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Chapter 19: events in the Mississippi Valley.--the Indians.

While thousands of the loyal people of New England and of the other Free-labor States eastward of the Alleghanies were hurrying to the field, and pouring out their wealth like water in support of the Government, those of the region westward of these lofty hills and northward of the Ohio River were equally patriotic and demonstrative. They had watched with the deepest interest the development of the conspiracy for the overthrow of the, Republic, and when the President's call for the militia of the country to arrest the treasonable movements reached them, they responded to it with alacrity by thousands and tens of thousands and hundreds of thousands.

The Legislature of Ohio, as we have observed, had spoken out early,1 and pledged the. resources of the State to the maintenance of the authority of the National Government. This pledge was reiterated, in substance, on the 14th of March, when that body, by vote, declared its high approval of President Lincoln's Inaugural Address. On the day when Fort Sumter was attacked,

April 12, 1861.
an act of the Legislature, providing for the enrollment of the militia of the State, became a law; likewise another, for the regulation of troops to be mustered into the National service. Provision was also made for the defense of the State, whose peace was liable to disturbance by parties from the Slave-labor States of Virginia and Kentucky, between whom and Ohio was only the dividing line of a narrow river. Appropriations for war purposes were made on a liberal scale; and when the twenty days, allowed by the President in his proclamation for the insurgents to lay down their arms,2 had expired, a stirring order went out from the Adjutant-General of the State (H. B. Carrington), for the organization of one hundred thousand men as a reserved force; for sagacious observers of the signs of the times, like Governor Dennison, plainly perceived that a great war was impending. The people contributed freely of their means, for fitting out troops and providing for their families. George B. McClellan, who had held the commission of captain by brevet after meritorious services in Mexico, but was now in civil service as superintendent of the Ohio and Mississippi Railway, was commissioned a major-general by the Governor, and appointed commander of all the forces of the State. Camps for rendezvous and instruction were speedily formed, one of the most important of which was Camp Dennison, on the line of the Cincinnati and Columbus Railway, and occupying a position on the pleasant slopes of the hills that skirt [455] the Miami Valley, about eighteen miles from Cincinnati. So Ohio began to prepare for the struggle.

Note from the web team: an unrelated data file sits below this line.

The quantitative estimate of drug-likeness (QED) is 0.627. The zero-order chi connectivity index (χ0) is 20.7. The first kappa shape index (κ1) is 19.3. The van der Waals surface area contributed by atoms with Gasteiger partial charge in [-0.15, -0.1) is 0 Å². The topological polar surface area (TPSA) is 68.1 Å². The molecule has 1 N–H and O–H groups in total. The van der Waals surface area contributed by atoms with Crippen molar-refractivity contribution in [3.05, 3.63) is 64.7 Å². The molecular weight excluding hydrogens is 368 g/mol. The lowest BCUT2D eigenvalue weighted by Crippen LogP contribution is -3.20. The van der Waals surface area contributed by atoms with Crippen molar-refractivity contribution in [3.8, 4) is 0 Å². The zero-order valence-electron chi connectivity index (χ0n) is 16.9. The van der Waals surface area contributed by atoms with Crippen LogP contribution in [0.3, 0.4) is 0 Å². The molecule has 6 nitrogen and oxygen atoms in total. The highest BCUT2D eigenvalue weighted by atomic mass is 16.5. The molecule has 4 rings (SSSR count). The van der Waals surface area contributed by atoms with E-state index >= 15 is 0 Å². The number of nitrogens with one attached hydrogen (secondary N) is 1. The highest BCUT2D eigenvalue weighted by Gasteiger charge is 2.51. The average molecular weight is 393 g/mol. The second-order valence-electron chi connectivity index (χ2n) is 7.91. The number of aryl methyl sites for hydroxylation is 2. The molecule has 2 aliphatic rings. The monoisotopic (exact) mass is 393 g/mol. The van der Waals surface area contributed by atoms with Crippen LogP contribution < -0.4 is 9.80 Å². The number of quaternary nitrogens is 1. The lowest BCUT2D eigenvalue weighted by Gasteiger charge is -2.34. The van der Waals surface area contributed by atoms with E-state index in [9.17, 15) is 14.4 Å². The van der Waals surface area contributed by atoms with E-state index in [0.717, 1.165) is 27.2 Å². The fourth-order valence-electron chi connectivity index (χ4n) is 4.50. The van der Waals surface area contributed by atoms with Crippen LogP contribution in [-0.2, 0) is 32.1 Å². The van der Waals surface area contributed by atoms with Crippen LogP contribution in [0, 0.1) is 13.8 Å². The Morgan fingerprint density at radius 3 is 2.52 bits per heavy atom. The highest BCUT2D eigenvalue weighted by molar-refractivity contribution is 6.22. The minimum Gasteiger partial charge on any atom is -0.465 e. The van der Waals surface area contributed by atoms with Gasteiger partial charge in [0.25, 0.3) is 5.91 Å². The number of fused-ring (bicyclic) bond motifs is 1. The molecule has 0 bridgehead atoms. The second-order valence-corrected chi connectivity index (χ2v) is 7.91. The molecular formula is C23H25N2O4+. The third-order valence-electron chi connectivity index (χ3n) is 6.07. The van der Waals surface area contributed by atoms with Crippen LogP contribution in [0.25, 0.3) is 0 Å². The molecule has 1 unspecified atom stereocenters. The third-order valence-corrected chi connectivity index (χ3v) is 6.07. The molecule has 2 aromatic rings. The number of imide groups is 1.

The people of Indiana moved as promptly and vigorously as those of Ohio. In March, the vigilant Governor Morton, seeing the storm gathering,

Camp Dennison.

went to Washington and procured about five thousand second-class muskets. These and a few others formed all the means at his command for arming the State, when the President's call reached him on Monday, the 15th of April. The militia of the State were unorganized, and there was no Adjutant-General to whom he might turn for aid, for the incumbent of that office refused to act. At that time there was an energetic young lawyer residing at Crawfordsville, who had served in Mexico at the age of nineteen years, and was well versed in military affairs. In the State Senate, of which he had been a member, he had vainly urged the adoption of measures for organizing the militia of the State. Fond of military maneuvers, he had formed a company and drilled them in the tactics of the Zouaves, several weeks before the famous corps of “Ellsworth's Zouaves” was organized. This lawyer was Lewis Wallace, who became a Major-General of Volunteers at an early period of the war that ensued.

Governor Morton called Wallace to his aid. A dispatch summoning him to Indianapolis reached him on Monday evening,

April 15, 1861.
while he was trying a cause in Clinton County. He reported to the Governor the next morning. “The President has called on Indiana for six regiments to put down a rising rebellion,” said Morton. “I have sent for you to assist me in the business. I want to appoint

O. P. Morton.